The writer quotes Huffington Post author Lisa Bloom, who in turn says, "ABC News reported that nearly half of all three- to six-year-old girls worry about being fat. 15 to 18 percent of girls under 12 now wear mascara, eyeliner and lipstick regularly; eating disorders are up and self-esteem is down; and 25 percent of young American women would rather win America's Next Top Model than the Nobel Peace Prize."
We've all read these sorts of alarming reports, and I don't think they're exaggerated. My friend's six-year-old niece asked him, "Uncle John, do you think my legs are fat?" Whatever was on my mind at age six, jiggly thighs didn't make the list. Was this because my thighs didn't jiggle back then? Or that forty years later we are more obsessed with thinness?
Both, I think.
The obvious comparisons between Marilyn Monroe and modern supermodels are a study in the changing standards of beauty. Let's all go back to the age of Rubens, I say. But, of course, we aren't headed in that direction anytime soon.
So ... Do we, as some say, ignore looks altogether? Do we refrain from saying to our little girls, "You're beautiful."
I couldn't do it if I tried.
The births of my four children produced a euphoria of such intensity, I doubt anything I do in life will quite measure up. My first thought on looking at each tiny face was simply, "You're the most beautiful thing I've ever set eyes on." Swollen faces, ski hats hiding cone heads, eyes smeared with anti-biotic cream -- none of it mattered a whit. Those babies were flat stunning.
Love does that to you.
And as they have grown, I have continued to tell them they are cute or handsome or good-looking or, in Ainsley's case, pretty.
For so-called experts to exhort mothers not to mention beauty reminds me of thoughts I have had on competition and rewards. I shared my thoughts here. Essentially, there is a modern line of reasoning that says if there are winners and losers in some element of life, you simply stop playing the game. Back then I wrote:
Sitting in a waiting room not long ago, I flipped through a popular parenting magazine. An article on encouragement caught my eye. Parents, the author advised, should avoid words that smack of judgment when looking at, for example, a child’s drawing. If your child has done a good job, you certainly shouldn’t say so. Rather, you should comment on the variety of colors chosen or the interesting subject matter.
On no account, the author gravely warned, should you use words like good, excellent, or well done.
In a similar vein, a growing number of schools have eliminated honor rolls and spelling bees because there are winners and losers.
So, too, it is with beauty. Ignore the issue entirely, and your daughter won't struggle with issues about her looks. Fat chance, I say.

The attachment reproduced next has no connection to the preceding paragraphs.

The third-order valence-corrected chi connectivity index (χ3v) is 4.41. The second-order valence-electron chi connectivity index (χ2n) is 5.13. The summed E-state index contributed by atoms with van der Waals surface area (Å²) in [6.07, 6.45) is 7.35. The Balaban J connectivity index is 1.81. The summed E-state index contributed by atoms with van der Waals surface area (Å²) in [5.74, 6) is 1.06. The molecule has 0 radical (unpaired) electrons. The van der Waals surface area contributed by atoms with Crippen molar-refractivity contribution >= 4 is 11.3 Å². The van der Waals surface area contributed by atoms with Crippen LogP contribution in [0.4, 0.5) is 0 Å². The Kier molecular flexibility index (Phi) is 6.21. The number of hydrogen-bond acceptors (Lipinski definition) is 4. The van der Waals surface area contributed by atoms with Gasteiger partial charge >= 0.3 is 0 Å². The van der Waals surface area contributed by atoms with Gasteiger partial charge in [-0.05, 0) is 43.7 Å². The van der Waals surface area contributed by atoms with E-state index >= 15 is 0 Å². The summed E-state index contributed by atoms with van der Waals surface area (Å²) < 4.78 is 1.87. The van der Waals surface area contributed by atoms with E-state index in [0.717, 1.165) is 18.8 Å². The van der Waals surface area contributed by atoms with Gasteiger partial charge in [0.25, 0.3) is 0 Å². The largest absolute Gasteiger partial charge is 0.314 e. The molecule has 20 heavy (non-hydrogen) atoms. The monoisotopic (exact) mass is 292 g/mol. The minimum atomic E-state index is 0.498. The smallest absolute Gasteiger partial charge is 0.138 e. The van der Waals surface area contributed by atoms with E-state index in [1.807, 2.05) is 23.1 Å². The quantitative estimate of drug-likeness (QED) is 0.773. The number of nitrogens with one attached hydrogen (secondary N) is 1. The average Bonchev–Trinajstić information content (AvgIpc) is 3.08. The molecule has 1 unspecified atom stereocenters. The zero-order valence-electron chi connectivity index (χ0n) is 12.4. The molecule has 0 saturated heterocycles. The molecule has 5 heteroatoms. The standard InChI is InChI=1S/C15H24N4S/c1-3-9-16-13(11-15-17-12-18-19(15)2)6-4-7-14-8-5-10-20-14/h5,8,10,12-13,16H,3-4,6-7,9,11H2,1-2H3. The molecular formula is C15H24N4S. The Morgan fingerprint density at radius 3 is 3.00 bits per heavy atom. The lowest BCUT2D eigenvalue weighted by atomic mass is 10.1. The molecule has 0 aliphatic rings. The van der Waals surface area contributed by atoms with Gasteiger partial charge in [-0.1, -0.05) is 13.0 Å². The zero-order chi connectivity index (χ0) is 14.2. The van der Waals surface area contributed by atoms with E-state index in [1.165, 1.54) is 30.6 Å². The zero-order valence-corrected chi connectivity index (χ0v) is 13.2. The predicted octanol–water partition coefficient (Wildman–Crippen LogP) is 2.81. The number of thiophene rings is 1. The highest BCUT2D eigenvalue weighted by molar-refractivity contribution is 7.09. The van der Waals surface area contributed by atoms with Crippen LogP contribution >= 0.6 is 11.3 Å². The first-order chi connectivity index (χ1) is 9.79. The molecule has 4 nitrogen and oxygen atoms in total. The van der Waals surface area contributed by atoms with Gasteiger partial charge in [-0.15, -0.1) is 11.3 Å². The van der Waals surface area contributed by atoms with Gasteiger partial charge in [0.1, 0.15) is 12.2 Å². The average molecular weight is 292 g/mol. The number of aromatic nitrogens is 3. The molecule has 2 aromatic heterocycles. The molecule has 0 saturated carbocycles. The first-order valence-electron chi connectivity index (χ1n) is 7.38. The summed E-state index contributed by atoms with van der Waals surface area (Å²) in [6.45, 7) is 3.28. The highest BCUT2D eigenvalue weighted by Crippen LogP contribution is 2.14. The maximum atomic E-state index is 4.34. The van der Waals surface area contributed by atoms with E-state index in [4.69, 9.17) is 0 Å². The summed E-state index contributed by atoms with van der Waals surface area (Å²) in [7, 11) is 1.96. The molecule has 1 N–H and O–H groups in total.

I shared a laugh with a friend of mine over girls and Barbie dolls. While growing up, my friend was not allowed to play with Barbies. Anxious to promote healthy body images with her three daughters, my friend's mother had banned the leggy figures from her house. My friend's assessment of this? She still wanted to grow up to be 5'10" and 120 pounds. It's a tough, tough sell.
I love so many, many things about my kids ... including their looks.
Parents should be champions for their children. Certainly this should not be in the sense of "My baby can do no wrong." That line of thinking makes headlines in our fair city when parents attack the school and hire attorneys the second their baby gets into any trouble at school (however deserved the trouble may be).
Certainly this does not eliminate the need to correct bad behavior or to steer children in the direction of real (not imagined) talents. When I lived in England, a friend couldn't believe I didn't play basketball. I'm an American, after all! As I pointed out to my friend, I'm also 5' 2". Imagining that I'm Shaquille O'Neal just wouldn't take me very far.
We shouldn't live in a fantasy world nor should we gloss over character flaws, but parents should communicate essential messages: You are loved. You are competent. You are capable. God has great plans for your life. I admire you.
And to our daughters, yes, I think we should add: You are beautiful.
I have a friend who has struggled with her mother's tendency to say "You look nice, but... You're paper is really well written, but..."
Let me confess right here: I suffer from the But syndrome. I am a retired teacher. How I wish that means I am always encouraging. Too often it means I was born with red pen in hand. I tend to correct everyone's work (and manage to do a hatchet job on my own, I might add).
Unconditional love is essential; it is also very, very challenging.
To this day my father will share about my softball career or my high school grades in a way that is slightly out of touch with the facts. To hear his occasional remarks, you would think I was the Valedictorian of my class and Most Valuable Player. In fact, I was a diligent student and a fairly good softball player. But who I am to say my father shouldn't think I hung the moon? My older sister is about to start a new job as an attorney. Dad is excited and has no doubt his daughter will take the legal profession by storm.
As we were leaving church on Sunday, I looked over to see my husband, Dave, looking at our two-year-old daughter, Ainsley. She was wearing the cutest dress in the history of life. Her hair, well, these days of non-compliance with hair accessories will leave her reminding me of a song from the sixties: Long-haired, freaky people need not apply. But on Sunday her bow was in place. Her growing blond locks were neatly pulled back. Her blue eyes were bright and sparkling.
She was beautiful. And, wow, you could see it in her father's face.
And that's the way it should be.